Dr. Michael Cline is the state demographer for North Carolina at the Office of State Budget and Management and has given us permission to re-post his content here. Each year, he publishes population estimates and projections for North Carolina and its counties.
Channel your inner sci-fi nerd for a moment to imagine time traveling to the year 2050. What will North Carolina be like in 28 years? While it’s difficult for us to speculate on lifestyle or technology, we do have some insight into North Carolina 2050 by looking at population projections. What population projections tell us is that our state will be older and more diverse, with more people from other places than native North Carolinians, and a smaller ratio of workers to non-workers than there is today.
Given current trends, the State Demographer’s latest population projections show an increase of 3.4 million people over the next 30 years. This is an increase of 32% over the estimated 10.4 million living in North Carolina as of July 1, 2020. Here are the highlights:
Over the course of the past three decades, net migration accounted for approximately two thirds of North Carolina’s population growth. As our population continues to age, net migration will become even more important for population growth. Beginning in the 2040s, these projections predict more deaths than births, thus all growth will depend upon more movers to North Carolina than those moving out.
By 2029, every fifth North Carolinian will be 65 years old or older and by 2031, there will be more people in the traditional retirement ages than there are children (age 0-17). Our median age will rise from 39.2 in 2020 to 42.6 by 2050. Our median age was 35.4 in 2000! As the Baby Boom generation ages, we expect more people in the oldest ages. The trends shown in these projections predict an estimated 20,000 centenarians by 2050 (up from an estimated 4,000 in 2020).
There were 2.3 million children in North Carolina in 2020, accounting for about 22% of the total population. These population projections show that the childhood population will continue to grow much more slowly than in decades past. The childhood population will increase by half a million to 2.7 million by 2050. Children will account for 20% of the total population.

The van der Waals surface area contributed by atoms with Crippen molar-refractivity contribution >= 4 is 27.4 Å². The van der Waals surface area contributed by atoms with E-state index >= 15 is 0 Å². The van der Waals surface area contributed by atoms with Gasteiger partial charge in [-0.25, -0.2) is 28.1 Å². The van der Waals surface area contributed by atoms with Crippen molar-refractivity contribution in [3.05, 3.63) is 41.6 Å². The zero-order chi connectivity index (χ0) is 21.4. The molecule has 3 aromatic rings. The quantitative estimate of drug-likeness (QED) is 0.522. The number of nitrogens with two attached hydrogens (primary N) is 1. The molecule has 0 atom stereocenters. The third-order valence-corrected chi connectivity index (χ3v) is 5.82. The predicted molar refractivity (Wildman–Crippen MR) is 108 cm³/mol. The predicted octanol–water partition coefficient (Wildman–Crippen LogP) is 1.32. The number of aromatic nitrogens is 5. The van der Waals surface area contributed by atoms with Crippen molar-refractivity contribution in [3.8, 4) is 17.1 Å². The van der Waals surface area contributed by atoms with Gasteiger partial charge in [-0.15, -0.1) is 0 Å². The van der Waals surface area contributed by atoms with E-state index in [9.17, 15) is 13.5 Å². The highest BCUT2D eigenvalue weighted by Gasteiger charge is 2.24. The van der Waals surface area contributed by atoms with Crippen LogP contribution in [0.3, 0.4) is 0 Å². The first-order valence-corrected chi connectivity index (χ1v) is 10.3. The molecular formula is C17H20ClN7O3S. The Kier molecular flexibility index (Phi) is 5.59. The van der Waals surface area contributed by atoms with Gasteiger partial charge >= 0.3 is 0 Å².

During the past decade, the working age population in North Carolina grew at a much slower rate than the previous decade (adding about 400,000 people compared to the 900,000 added during the 2000s), partly due to the larger Baby Boom cohort beginning to age out of the working ages. The first part of the Baby Boom generation reached retirement age of 65 in 2011. We expect this slower growth in the working age population to continue. Between 2020 and 2050, the working age population (18 to 64) will grow by about 1.7 million or 27% to 8.1 million by 2050. (See “Where Are the Workers” for more on this trend.)
North Carolina’s population is more racially and ethnically diverse than it was thirty years ago and these latest projections show increasing diversity over the next thirty years. By 2050, just over half of our population will be Non-Hispanic White (52%) – down from 61% in 2020. The Hispanic population has increased substantially over the last three decades and now accounts for about 11% of the population. We expect by 2050, 14% of our population will be Hispanic.
These projections suggest that the population of all racial groups will grow – but some much more rapidly than others. Due to these differentials in population growth, the black or African American population and the White population will account for a smaller proportion of the 2050 population (at 18% and 62%, respectively). Nine percent, 8%, and 2% of the population will be multi-racial, Asian, and American Indian/Alaska Native, respectively, by 2050 according to these projections.
Wake County’s population ranked first in the state in 2020, followed by Mecklenburg County. These population projections show that these ranks will remain the same in 2050. However, several fast-growing counties are predicted to move up in the rank of the most populated counties by 2050.
By 2050, Durham, Union, and Cabarrus County are predicted to be the 5th, 6th, and 7th most populated counties, up from 6th, 8th, and 10th in 2020, respectively. Between 2010 and 2020, the majority of North Carolina’s 100 counties experienced population decrease. These population projections predict that 44 counties will experience population loss.
The State Demographer in the North Carolina Office of State Budget and Management produces population projections annually. The annual population projections use historical censuses and the latest population estimates to produce population projections assuming a continuation of historical trends into the future.
These latest population projections were the first this decade to incorporate information from the 2020 Census. Like those produced last year, these projections also accounted for the impacts of COVID-19 on deaths, births, and net migration during the short term. You can access summary tables or the several datasets that provide population projections by sex, age, race and Hispanic origin for the state, regions, and counties.
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Categories: Carolina Demographics
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